We focus on organizations serving disadvantaged children or providing free legal services.

The Morrison & Foerster Foundation enables the people of Morrison Foerster and the Foundation’s board of directors to focus their charitable giving on nonprofit organizations serving the communities where they live and work. Funds are distributed at the discretion of the Foundation’s board, which includes partners from each of the firm’s geographic regions.

In 2021, we directed nearly three-quarters of our $3.9 million in charitable donations to organizations serving disadvantaged youth, fighting discrimination, or providing free legal services to people in need. We supported programs to diversify the legal profession and to create the next generation of public interest lawyers. We also gave to organizations focused on access to quality health care and housing, as well as the arts. And we continued our long-standing sponsorship of an undergraduate scholarship program for children of Morrison Foerster staff members.

Additionally, in early 2021, we announced our Hope in the New Year special matching campaign to further our collective goal to one day live in a world free of systemic racism and to support the low-income communities hardest hit by the COVID-19 pandemic. This initiative led to a combined total of $150,000 in donations by the Foundation and individuals at the firm to help promote racial justice and alleviate the disparate effects of the pandemic.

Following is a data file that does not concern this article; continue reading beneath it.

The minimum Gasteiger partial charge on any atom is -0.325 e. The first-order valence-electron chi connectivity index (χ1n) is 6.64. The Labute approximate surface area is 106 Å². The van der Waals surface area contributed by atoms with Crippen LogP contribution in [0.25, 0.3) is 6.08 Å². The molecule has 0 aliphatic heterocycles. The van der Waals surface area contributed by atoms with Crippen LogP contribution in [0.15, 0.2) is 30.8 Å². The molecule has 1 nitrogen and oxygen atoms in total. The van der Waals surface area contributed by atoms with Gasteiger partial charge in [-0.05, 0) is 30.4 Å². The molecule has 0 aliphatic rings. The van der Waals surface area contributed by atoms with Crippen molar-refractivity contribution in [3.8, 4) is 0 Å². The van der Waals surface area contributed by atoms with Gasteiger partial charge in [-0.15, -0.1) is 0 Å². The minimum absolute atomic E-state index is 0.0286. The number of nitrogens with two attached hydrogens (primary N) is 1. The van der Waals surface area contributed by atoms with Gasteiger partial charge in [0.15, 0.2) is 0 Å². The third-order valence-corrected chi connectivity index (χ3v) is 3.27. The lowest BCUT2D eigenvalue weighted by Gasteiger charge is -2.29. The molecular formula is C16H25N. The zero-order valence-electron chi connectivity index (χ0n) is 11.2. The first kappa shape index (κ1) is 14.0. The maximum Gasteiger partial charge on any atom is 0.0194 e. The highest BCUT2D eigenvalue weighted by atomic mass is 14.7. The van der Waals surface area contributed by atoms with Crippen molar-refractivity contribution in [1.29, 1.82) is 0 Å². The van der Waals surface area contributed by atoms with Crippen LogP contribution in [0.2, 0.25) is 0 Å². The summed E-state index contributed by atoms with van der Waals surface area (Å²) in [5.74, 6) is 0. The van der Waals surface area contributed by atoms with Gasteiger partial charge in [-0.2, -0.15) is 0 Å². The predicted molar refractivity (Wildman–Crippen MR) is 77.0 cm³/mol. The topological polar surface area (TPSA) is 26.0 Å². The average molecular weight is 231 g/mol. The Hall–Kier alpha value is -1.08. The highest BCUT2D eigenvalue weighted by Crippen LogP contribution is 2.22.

Racial Justice

The Morrison & Foerster Foundation stands against racial injustice and shares the firm’s commitment to promoting equity, diversity, and inclusion. With an emphasis on legal aid and disadvantaged youth, much of our annual giving has consistently supported nonprofit organizations whose programs have a strong racial justice or racial equity mission, including those supporting refugee, immigrant, and migrant populations. In 2021, we also made special donations and offered additional matching opportunities benefiting charities working to advance racial equity and justice, especially in support of Black Americans and Asian Americans, to protect voting rights, and to respond to the widespread health, education, and economic effects of the COVID-19 pandemic, particularly as it impacted communities of color.

Special Project Grants

At the Morrison & Foerster foundation, we imagine a healthy society in which children are safer and supported, and people of all backgrounds have equal access to justice.

In addition to our annual giving, we set aside a portion of the Foundation’s budget most years in order to fund a series of occasional special grants in amounts much larger than we could otherwise contribute. Over the years, we have funded four sets of these large grants, all nominated by Morrison Foerster personnel, and all addressing some of the critical unmet needs of disadvantaged children and youth in our communities.